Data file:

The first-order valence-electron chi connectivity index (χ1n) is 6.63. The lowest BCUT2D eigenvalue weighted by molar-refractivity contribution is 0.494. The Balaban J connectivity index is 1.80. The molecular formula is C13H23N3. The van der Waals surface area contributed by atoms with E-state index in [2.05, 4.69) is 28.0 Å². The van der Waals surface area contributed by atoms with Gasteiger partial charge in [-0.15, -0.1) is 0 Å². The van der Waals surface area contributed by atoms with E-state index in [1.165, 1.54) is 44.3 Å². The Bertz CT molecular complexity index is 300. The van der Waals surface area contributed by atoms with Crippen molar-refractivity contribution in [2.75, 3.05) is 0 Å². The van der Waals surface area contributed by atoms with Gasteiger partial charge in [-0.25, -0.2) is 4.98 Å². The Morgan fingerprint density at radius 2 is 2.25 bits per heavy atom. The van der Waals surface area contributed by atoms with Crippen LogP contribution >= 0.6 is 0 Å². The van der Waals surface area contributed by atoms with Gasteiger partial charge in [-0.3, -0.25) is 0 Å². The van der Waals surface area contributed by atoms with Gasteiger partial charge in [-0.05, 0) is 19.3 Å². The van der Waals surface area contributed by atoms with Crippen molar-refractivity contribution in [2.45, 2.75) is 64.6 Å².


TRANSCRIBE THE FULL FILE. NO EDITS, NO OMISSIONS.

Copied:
The first-order valence-electron chi connectivity index (χ1n) is 6.63. The lowest BCUT2D eigenvalue weighted by molar-refractivity contribution is 0.494. The Balaban J connectivity index is 1.80. The molecular formula is C13H23N3. The van der Waals surface area contributed by atoms with E-state index in [2.05, 4.69) is 28.0 Å². The van der Waals surface area contributed by atoms with Gasteiger partial charge in [-0.15, -0.1) is 0 Å². The van der Waals surface area contributed by atoms with E-state index in [1.165, 1.54) is 44.3 Å². The Bertz CT molecular complexity index is 300. The van der Waals surface area contributed by atoms with Crippen molar-refractivity contribution in [2.75, 3.05) is 0 Å². The van der Waals surface area contributed by atoms with Gasteiger partial charge in [-0.25, -0.2) is 4.98 Å². The Morgan fingerprint density at radius 2 is 2.25 bits per heavy atom. The van der Waals surface area contributed by atoms with Crippen LogP contribution >= 0.6 is 0 Å². The van der Waals surface area contributed by atoms with Gasteiger partial charge in [-0.3, -0.25) is 0 Å². The van der Waals surface area contributed by atoms with Gasteiger partial charge in [-0.05, 0) is 19.3 Å². The van der Waals surface area contributed by atoms with Crippen molar-refractivity contribution in [2.45, 2.75) is 64.6 Å².